North Dakota to review state investments with Russian ties amid Ukraine invasion

North Dakota has more than $44 million in investments with ties to Russia, the governor's office announced on Monday.

North Dakota Lt. Gov. Brent Sanford.
North Dakota Lt. Gov. Brent Sanford.
Forum News Service file photo
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BISMARCK — More than $44 million of North Dakota's state investments have Russian ties, and on Monday, Feb. 28, the governor's office announced plans to examine investments of public dollars in Russia as the country continues its deadly attacks on Ukraine.

North Dakota investments with "Russian entity exposure" include $8.5 million from the Legacy Fund, $5.1 million from the state's pension pool and $2.3 million from the insurance pool, according to the office of Gov. Doug Burgum.

The North Dakota Board of University and School Lands has about $28.8 million invested in Russian-based companies, Burgum's office said.

The disclosure of the state's investments with ties to Russia came after North Dakota's State Investment Board, which oversees investments of the state's $8.7 billion Legacy Fund , announced it will hold a special meeting this week to discuss the fund's connections to Russia.

Lt. Gov. and State Investment Board Chair Brent Sanford called the special meeting for Thursday, March 3, to discuss the Legacy Fund — the state's oil and gas tax savings account — and investments in Russia amid U.S. sanctions against Russia for its invasion of Ukraine.


"North Dakota stands with the freedom-loving people of Ukraine in opposition to the ongoing attacks by Russian armed forces and President Putin," Burgum said in a statement Monday. "We must do our part to limit the financial resources at Russia’s disposal to discourage these unprovoked and heinous acts of aggression."

Among the state's Legacy Fund investments with ties to Russia is a $500,000 bond issued by the Russian Federation, which was purchased "from a third party on the secondary market," so the sale dollars did not go to the Russian government but to the third party, the governor's office said.

North Dakota also has $914,000 of Legacy Fund dollars invested in Gaz Capital, which is 50% owned by the Russian Federation, the governor's office said.

The governor's office stressed that the amounts of the investments with Russian ties are low in the context of the state's overall investments. The nearly $16 million in state investments with "Russian entity exposure" makes up "less than one-tenth of 1% of the $19.3 billion in total assets under management," the governor's office said.

The Land Board's $28.8 million invested in Russia-based companies equals "less than half of 1% of the board’s total investment assets of more than $6 billion," according to the governor's office.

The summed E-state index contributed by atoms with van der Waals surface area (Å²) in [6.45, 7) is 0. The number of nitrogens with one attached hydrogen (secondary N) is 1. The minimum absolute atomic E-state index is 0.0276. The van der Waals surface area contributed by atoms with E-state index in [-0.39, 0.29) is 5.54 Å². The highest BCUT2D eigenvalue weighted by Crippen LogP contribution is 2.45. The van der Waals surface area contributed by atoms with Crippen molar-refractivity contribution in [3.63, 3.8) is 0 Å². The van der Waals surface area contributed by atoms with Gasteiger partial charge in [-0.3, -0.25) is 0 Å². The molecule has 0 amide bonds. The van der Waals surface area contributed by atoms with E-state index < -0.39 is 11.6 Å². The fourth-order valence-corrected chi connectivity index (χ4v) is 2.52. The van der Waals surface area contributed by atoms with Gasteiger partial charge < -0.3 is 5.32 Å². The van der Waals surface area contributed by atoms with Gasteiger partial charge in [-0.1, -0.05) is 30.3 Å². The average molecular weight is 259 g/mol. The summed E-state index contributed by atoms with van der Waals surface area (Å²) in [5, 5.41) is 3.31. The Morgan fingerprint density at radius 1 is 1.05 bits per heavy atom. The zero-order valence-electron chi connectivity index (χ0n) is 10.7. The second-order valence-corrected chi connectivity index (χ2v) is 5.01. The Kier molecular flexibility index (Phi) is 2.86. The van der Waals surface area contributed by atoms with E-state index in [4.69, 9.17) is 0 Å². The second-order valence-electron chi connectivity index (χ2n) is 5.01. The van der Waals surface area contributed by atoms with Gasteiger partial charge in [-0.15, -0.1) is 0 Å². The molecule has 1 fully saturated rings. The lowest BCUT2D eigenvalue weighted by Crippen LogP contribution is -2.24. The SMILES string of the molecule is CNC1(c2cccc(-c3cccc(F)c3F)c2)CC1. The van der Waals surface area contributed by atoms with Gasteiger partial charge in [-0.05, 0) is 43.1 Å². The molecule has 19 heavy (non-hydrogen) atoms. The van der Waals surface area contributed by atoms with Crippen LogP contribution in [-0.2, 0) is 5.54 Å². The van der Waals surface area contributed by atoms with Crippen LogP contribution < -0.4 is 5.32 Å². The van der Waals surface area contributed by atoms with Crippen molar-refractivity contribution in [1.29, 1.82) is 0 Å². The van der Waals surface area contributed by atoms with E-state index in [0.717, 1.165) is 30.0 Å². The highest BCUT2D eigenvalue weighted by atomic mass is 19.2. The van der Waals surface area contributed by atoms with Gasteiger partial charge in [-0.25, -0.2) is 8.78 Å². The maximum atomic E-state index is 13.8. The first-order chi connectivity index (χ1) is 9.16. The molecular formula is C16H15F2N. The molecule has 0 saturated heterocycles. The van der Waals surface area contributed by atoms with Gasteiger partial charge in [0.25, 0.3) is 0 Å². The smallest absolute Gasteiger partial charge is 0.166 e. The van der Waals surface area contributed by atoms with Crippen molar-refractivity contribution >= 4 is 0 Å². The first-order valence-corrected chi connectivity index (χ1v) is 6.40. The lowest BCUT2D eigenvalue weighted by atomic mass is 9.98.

On Monday, before the special meeting was announced, former Democratic-NPL gubernatorial candidate Shelley Lenz issued a statement calling on state officials to cease any Legacy Fund investments with ties to Russian interests. Lenz said her call to action was prompted by a KX News investigation into the Legacy Fund that showed investments into four Russian bonds.

"There are actions we can take today to help punish Putin and cripple his economy," wrote Lenz, a veterinarian from western North Dakota who lost her bid for governor in 2020. "North Dakota can and must do its part."

Senate Majority Leader Rich Wardner told The Forum that Legacy Fund dollars with Russian ties occurred because the investments are in companies through the stock market, which in turn have their own Russian interests.


Wardner said he believes the State Investment Board will look to end the investments with links to Russia, especially because the U.S. has implemented its own sanctions, but that process will likely take time.

The U.S. Treasury has advised American investors to "cease all secondary exchange transactions involving Russia effective March 1 for bonds 'issued after March 1, 2022,'" the governor's office said.

“North Dakota has received, reviewed and is implementing advice from the U.S. Treasury Department related to investments in Russia,” Sanford said. “The situation is fluid and additional guidance is forthcoming.”

Last week, Russian troops invaded neighboring Ukraine. As of Monday, more than 500,000 Ukrainians had fled the country, and dozens of people had been killed, including soldiers on both sides and Ukrainian civilians. Many countries have imposed sanctions against Russia and President Vladimir Putin in an attempt to punish the country and its leader.

Officials say Putin's invasion is the largest war Europe has seen since World War II.

Like Burgum's call to limit financial resources to Russia in his statement regarding the Legacy Fund, elected officials across the U.S. are calling for a boycott of Russian vodka and other spirits in an attempt to punish Russia economically. However, experts say that move is largely symbolic.

The special meeting of the North Dakota State Investment Board will be held at 9 a.m. Thursday in the North Dakota Workforce Safety & Insurance building in Bismarck.

Readers can reach Forum reporter Michelle Griffith, a Report for America corps member, at

Michelle (she/her, English speaker) is a Bismarck-based journalist for The Forum of Fargo-Moorhead and Report for America, a national service organization that places journalists in local newsrooms to report on under-covered topics and communities.
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